Best 24mm Lens
The end of the year is coming. A great time to take stock. Over the past weeks, I have studied the test overviews for the different focal lengths at which we have tested. Actually, the fields of view ("what is in the picture"): if you use a 12 mm on an Olympus or Panasonic camera, then there is as much in the picture as when you use an 18-mm lens on a camera with an APS-C sensor, or a 24-mm standard lens on a camera with a full-frame sensor.
BEST WIDE-ANGLE LENs
I always look forward to making the list with the best wide-angle lens, because I have been using a 24mm lens for decades. I always have a 24 mm lens with a fixed focal length with me. That used to be an f/2.8, now an f/2, while the sharpness at f/2 of the modern lens is higher than that of the old f/2.8.
The Sigma 20 mm & 24 mm f/1.4 DG HSM Art were both surprising with image quality at high brightness. The 24 mm is slightly better than the 20 mm, but the field of view of the 20 mm is unique for this brightness. The Zeiss Batis 25mm f/2 is less bright, but it beats the 24mm lenses tested when it comes to image quality. The LCD with the depth of field on a Batis is super.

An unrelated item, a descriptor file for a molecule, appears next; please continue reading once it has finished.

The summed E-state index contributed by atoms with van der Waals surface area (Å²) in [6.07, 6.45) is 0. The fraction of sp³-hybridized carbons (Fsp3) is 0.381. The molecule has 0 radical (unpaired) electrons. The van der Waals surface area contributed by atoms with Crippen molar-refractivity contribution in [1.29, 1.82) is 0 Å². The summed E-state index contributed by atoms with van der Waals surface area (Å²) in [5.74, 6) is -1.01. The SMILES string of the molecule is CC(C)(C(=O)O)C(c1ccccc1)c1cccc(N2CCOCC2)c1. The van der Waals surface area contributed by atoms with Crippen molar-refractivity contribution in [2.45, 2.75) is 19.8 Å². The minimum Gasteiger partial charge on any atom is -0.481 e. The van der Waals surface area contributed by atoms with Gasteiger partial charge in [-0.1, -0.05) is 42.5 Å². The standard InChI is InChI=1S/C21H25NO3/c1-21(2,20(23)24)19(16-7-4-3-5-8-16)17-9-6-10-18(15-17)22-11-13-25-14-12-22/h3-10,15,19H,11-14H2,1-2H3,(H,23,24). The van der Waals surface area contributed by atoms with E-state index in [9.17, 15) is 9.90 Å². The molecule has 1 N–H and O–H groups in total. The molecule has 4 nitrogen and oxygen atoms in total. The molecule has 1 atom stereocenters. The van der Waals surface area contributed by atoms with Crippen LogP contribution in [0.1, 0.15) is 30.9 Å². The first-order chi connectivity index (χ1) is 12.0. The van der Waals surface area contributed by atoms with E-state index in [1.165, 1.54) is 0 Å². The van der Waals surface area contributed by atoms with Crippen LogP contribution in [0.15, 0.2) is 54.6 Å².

The odd duck is perhaps the Tokina Cinema AT-X 16-28mm T/3, because that is no ordinary lens: it is a dedicated video lens that you focus manually. More expensive and heavier than photography zoom lenses, but beautiful!
Sony FE: Wide angle lenses(full frame)
Nikon FX: Wide angle lenses (full frame)
Canon EF: Wide angle lenses (full-frame)
Micro-43: Wide angle lenses
Canon EF-S: Wide angle lenses (APS-C)
Nikon DX: Wide angle lenses (APS-C)
Sony E: Wide angle lenses (APS-C)
WITH OR WITHOUT LENS CORRECTIONS?
Lens manufacturers design lenses in which distortion, color separation and vignetting are not optimally corrected. They assume that lens errors will be automatically corrected in the camera (for jpg files) or afterwards in Lightroom or Photoshop (for RAW files). The advantage of this choice, for manufacturer and consumer, is that you can achieve high image quality at relatively low costs, because you do not have to use expensive types of glass to prevent all lens errors. But there are also, usually the more expensive, lenses where a manufacturer has gone to extremes to prevent lens errors in the lens design. CameraStuffReview shows tables and graphs of Imatest results with lens corrections ("in-camera jpg") and without lens corrections ("RAW" outside of Photoshop or Lightroom). You can thus use the scores that are closest to your workflow.